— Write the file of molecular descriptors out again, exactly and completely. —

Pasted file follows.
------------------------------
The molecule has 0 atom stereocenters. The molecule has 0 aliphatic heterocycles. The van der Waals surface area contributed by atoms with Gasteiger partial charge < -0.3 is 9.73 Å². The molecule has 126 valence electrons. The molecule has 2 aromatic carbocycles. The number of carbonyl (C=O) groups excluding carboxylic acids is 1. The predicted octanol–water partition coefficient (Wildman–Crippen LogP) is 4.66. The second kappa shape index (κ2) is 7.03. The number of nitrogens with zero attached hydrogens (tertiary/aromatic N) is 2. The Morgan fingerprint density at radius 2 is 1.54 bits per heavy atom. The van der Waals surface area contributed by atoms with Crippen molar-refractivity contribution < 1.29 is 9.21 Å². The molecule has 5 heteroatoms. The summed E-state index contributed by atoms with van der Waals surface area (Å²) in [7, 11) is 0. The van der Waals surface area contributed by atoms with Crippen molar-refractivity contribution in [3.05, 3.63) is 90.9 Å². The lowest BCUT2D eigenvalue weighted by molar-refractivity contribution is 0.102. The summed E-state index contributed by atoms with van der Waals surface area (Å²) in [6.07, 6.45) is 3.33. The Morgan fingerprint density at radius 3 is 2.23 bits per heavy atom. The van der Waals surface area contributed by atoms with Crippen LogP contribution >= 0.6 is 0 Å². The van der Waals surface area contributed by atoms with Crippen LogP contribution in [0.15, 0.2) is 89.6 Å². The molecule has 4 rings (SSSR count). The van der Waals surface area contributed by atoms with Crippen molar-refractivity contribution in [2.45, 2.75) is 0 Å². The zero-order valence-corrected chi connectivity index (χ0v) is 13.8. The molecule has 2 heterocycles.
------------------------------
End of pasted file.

The molecule has 0 atom stereocenters. The molecule has 0 aliphatic heterocycles. The van der Waals surface area contributed by atoms with Gasteiger partial charge < -0.3 is 9.73 Å². The molecule has 126 valence electrons. The molecule has 2 aromatic carbocycles. The number of carbonyl (C=O) groups excluding carboxylic acids is 1. The predicted octanol–water partition coefficient (Wildman–Crippen LogP) is 4.66. The second kappa shape index (κ2) is 7.03. The number of nitrogens with zero attached hydrogens (tertiary/aromatic N) is 2. The Morgan fingerprint density at radius 2 is 1.54 bits per heavy atom. The van der Waals surface area contributed by atoms with Crippen molar-refractivity contribution < 1.29 is 9.21 Å². The molecule has 5 heteroatoms. The summed E-state index contributed by atoms with van der Waals surface area (Å²) in [7, 11) is 0. The van der Waals surface area contributed by atoms with Crippen molar-refractivity contribution in [3.05, 3.63) is 90.9 Å². The lowest BCUT2D eigenvalue weighted by molar-refractivity contribution is 0.102. The summed E-state index contributed by atoms with van der Waals surface area (Å²) in [6.07, 6.45) is 3.33. The Morgan fingerprint density at radius 3 is 2.23 bits per heavy atom. The van der Waals surface area contributed by atoms with Crippen LogP contribution >= 0.6 is 0 Å². The van der Waals surface area contributed by atoms with Crippen LogP contribution in [0.15, 0.2) is 89.6 Å². The molecule has 4 rings (SSSR count). The van der Waals surface area contributed by atoms with Crippen molar-refractivity contribution in [2.45, 2.75) is 0 Å². The zero-order valence-corrected chi connectivity index (χ0v) is 13.8. The molecule has 2 heterocycles.